The Roar
The Roar


The age-old problem at the heart of another lacklustre Wallabies performance

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19th August, 2019
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It’s been a hell of a comedown for Wallabies supporters, with the best chance of claiming the Bledisloe Cup in years swept away in no time at all as a rampant All Blacks side produced a 57-point turnaround to retain the trans-Tasman trophy.

There’s probably a line there somewhere about the length of a week in international rugby, but the Perth win always meant the Wallabies were again only going to be as good as their next showing. Annoyingly, they’ve once again followed up an excellent performance with one well below standard.

And there’s no escaping the magnitude: it was the Wallabies’ biggest loss since New Zealand won the first Bledisloe Test 42-8 in Sydney in 2016, and the biggest Australian loss overall since South Africa ran up an embarrassing 53-8 scoreline over the Wallabies at Ellis Park in 2008.

The All Blacks answered the entirely valid questions from the Perth loss in emphatic fashion. While the Wallabies, sadly, turned all the answers they seemingly had last week into yet more questions.

Kieran Read

(Photo by Renee McKay/Getty Images)

The Wallabies’ opening minutes in Auckland weren’t great, with the kick-off mere inches away from going into touch before the ten-metre line, and then a pass from the first real midfield attacking raid being thrown forward.

From there, it only took another minute or two for an issue that has long-plagued the Wallabies to rear its ugly head again.

After Samu Kerevi made a half-break and presented quick ball for Nic White, James O’Connor found Kurtley Beale on his outside with the possibility of creating a two-on-one with Marika Koroibete to Beale’s outside again.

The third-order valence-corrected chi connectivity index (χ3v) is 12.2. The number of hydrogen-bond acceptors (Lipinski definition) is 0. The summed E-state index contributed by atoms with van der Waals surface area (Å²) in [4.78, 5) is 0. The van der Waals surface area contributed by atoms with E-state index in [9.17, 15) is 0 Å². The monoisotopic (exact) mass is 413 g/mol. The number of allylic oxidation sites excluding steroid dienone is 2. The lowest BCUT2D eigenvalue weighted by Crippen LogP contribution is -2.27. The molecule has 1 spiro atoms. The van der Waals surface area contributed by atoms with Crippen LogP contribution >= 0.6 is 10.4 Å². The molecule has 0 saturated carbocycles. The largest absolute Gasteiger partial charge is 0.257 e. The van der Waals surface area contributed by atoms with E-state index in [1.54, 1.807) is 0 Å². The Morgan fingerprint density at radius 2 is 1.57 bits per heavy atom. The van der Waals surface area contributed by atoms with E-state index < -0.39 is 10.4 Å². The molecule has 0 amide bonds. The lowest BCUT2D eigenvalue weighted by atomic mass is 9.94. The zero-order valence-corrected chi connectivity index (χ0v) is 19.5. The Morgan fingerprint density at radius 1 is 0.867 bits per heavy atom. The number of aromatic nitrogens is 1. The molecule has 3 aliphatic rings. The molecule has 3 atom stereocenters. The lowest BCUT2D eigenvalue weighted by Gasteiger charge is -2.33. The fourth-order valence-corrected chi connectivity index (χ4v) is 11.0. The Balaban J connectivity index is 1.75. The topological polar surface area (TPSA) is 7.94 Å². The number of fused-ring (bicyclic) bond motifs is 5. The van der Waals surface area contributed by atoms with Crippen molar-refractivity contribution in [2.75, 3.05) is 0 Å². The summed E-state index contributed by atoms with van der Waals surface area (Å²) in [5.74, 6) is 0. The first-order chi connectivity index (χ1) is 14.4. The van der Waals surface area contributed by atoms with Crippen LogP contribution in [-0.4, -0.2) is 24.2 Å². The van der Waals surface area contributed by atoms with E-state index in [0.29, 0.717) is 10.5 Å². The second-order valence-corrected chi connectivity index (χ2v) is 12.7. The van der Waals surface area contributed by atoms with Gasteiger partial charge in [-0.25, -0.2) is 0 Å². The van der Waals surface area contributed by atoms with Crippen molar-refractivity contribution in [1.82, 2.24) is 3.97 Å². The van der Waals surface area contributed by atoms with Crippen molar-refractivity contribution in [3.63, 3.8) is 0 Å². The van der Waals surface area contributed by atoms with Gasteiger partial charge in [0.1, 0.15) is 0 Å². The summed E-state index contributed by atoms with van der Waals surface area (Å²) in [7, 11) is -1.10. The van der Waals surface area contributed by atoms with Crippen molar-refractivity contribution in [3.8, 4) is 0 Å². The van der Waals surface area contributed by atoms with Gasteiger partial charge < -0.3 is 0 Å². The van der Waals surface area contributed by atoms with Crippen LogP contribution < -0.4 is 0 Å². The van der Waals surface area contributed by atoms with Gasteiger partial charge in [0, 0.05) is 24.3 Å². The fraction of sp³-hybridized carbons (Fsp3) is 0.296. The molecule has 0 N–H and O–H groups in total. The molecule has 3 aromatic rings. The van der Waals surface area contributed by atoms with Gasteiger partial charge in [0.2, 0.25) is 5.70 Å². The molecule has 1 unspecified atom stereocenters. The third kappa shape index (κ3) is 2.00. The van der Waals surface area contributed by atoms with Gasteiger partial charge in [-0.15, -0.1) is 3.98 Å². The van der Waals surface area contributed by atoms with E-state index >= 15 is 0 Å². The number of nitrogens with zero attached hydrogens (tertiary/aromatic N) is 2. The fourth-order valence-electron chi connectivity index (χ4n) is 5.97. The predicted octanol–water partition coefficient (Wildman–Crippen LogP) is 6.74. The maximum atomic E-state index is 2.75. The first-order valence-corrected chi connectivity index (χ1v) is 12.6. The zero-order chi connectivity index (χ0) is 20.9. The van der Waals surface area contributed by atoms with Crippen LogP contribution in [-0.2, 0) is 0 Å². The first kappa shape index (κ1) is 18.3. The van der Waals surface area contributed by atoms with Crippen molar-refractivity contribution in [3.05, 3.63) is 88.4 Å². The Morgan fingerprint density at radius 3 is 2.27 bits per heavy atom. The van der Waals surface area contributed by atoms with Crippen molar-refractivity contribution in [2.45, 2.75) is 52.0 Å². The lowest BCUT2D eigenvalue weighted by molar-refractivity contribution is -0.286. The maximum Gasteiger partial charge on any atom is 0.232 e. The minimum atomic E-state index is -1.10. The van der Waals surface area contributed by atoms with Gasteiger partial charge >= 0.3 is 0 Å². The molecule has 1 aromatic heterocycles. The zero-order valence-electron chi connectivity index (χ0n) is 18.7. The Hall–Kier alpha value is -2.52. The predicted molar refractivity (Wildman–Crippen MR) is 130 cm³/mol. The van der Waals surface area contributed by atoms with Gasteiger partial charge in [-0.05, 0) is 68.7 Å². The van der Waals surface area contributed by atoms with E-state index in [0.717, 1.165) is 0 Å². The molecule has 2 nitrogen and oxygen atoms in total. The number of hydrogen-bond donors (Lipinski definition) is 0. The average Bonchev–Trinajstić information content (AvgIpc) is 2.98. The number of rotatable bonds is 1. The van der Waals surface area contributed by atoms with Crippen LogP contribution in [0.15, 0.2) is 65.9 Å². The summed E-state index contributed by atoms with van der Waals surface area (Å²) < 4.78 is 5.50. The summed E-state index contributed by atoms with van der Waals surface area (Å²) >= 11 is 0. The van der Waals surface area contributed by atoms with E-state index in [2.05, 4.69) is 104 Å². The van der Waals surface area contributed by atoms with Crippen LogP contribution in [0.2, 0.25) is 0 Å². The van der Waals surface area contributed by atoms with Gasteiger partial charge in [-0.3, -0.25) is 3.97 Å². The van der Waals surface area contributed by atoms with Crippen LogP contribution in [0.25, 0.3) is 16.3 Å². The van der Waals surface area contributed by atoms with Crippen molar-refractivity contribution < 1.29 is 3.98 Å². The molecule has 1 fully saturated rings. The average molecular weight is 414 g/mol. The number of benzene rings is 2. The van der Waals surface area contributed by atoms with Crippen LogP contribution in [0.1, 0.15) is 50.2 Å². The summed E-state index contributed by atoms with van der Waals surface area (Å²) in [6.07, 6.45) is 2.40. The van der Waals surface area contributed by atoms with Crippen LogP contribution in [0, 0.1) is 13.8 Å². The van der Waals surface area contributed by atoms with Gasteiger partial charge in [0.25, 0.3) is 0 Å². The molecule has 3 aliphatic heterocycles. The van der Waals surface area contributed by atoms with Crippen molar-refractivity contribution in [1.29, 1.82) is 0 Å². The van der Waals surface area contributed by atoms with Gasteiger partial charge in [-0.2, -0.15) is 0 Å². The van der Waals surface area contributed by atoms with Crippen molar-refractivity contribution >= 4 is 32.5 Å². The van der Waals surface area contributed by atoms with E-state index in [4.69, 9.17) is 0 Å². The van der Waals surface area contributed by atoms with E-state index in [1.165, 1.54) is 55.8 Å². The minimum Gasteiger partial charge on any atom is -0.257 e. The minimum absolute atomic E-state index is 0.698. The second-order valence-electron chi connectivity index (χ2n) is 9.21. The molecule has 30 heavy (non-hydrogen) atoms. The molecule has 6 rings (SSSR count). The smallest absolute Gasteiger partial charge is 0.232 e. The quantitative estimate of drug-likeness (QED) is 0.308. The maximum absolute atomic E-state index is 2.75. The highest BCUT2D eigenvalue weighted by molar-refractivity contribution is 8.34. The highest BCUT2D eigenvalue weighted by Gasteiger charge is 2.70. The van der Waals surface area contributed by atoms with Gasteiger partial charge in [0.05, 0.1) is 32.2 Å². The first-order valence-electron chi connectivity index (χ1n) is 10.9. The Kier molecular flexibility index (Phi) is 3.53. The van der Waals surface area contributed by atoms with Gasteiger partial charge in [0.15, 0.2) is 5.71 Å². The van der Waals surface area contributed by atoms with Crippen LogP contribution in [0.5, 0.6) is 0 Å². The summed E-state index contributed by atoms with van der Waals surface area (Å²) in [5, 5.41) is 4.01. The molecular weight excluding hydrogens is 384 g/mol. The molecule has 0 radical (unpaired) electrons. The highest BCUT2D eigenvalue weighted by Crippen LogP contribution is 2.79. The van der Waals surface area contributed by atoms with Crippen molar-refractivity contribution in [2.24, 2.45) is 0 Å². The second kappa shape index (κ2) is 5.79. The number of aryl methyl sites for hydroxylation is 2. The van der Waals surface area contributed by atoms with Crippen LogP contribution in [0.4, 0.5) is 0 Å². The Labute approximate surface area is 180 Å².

Beale took the ball to the line as All Blacks winger Sevu Reece drifted across the Wallabies fullback’s outside. Reece was engaged enough to turn back to his right and focus on Beale – meaning the pass to Koroibete needed to go then.


Instead, as Beale was brought to ground by Dane Coles, Reece focused on the ball. Koroibete had over-run the ruck, and with O’Connor still trailing on the inside, Reece pounced as Koroibete and O’Connor arrived.

The clean-out was OK, but Reece’s presence was enough for Beale to pull the ball back a touch, which then made life difficult for White, as he tried to get his hands on the ball in the face of Coles and Sonny Bill Williams. The ball spilled between White’s legs, and Williams may have even tackled White over the ball without possession, but the damage was done.

The ball took an eternity to come out, the momentum was lost, and the Wallabies had to reset through forward carriers.

The game was in the seventh minute, and already you could tell the attacking breakdown was once again going to be a problem.

Samu Kerevi

(Photo by Cameron Spencer/Getty Images)

Curious, a quick search back through articles written over the years returned more than a dozen references to a concerning lack of attacking breakdown presence in Wallabies losses.

After the home series to England in 2016 was lost in Melbourne, I wrote of “A lack of go-forward platform begat a passive breakdown presence begat a backline forced to carry into contact.”

After the loss to Scotland in Sydney in 2017, they were similarly “a team who were way too passive at the breakdown, and particularly when in possession. They were frighteningly inaccurate.”


Ditto the end-of-season loss to England at Twickenham last year, which confirmed Australia’s worst international season on record, and came on the back of “a breakdown presence that lacked all game and no more so than in attack.”

If I’d not seen this issue in a Wallabies performance before, I might’ve been concerned. But the truth of the matter is that the regularity of this is the single biggest issue facing the Wallabies for this year’s Rugby World Cup.

There were countless examples in the Eden Park loss of Australian players not being in position, or simply not showing enough urgency to ensure that attacking ball was maintained at the ruck. Too many of those countless examples led to turnovers and All Blacks counter-attack.

Too many players stood off the ruck. Too many players expect someone else will get there in time. And not just forwards. Every player is guilty of it.

Just as they proved their set piece and attack is right up there with the best, the Wallabies also proved to themselves in Perth what a dominant breakdown can achieve, and the platform from which to attack with quick ball it provides. A week later, they’d forgotten about it.


David Pocock’s return won’t be enough to solve the problem. A massive knee-jerk reaction like parachuting Will Skelton in from nowhere won’t either.

As it has always been, this is once again Michael Cheika’s biggest priority to address, and he has less than a month to get it right before the RWC.

And make no mistake, RWC progress will not occur without it being fixed.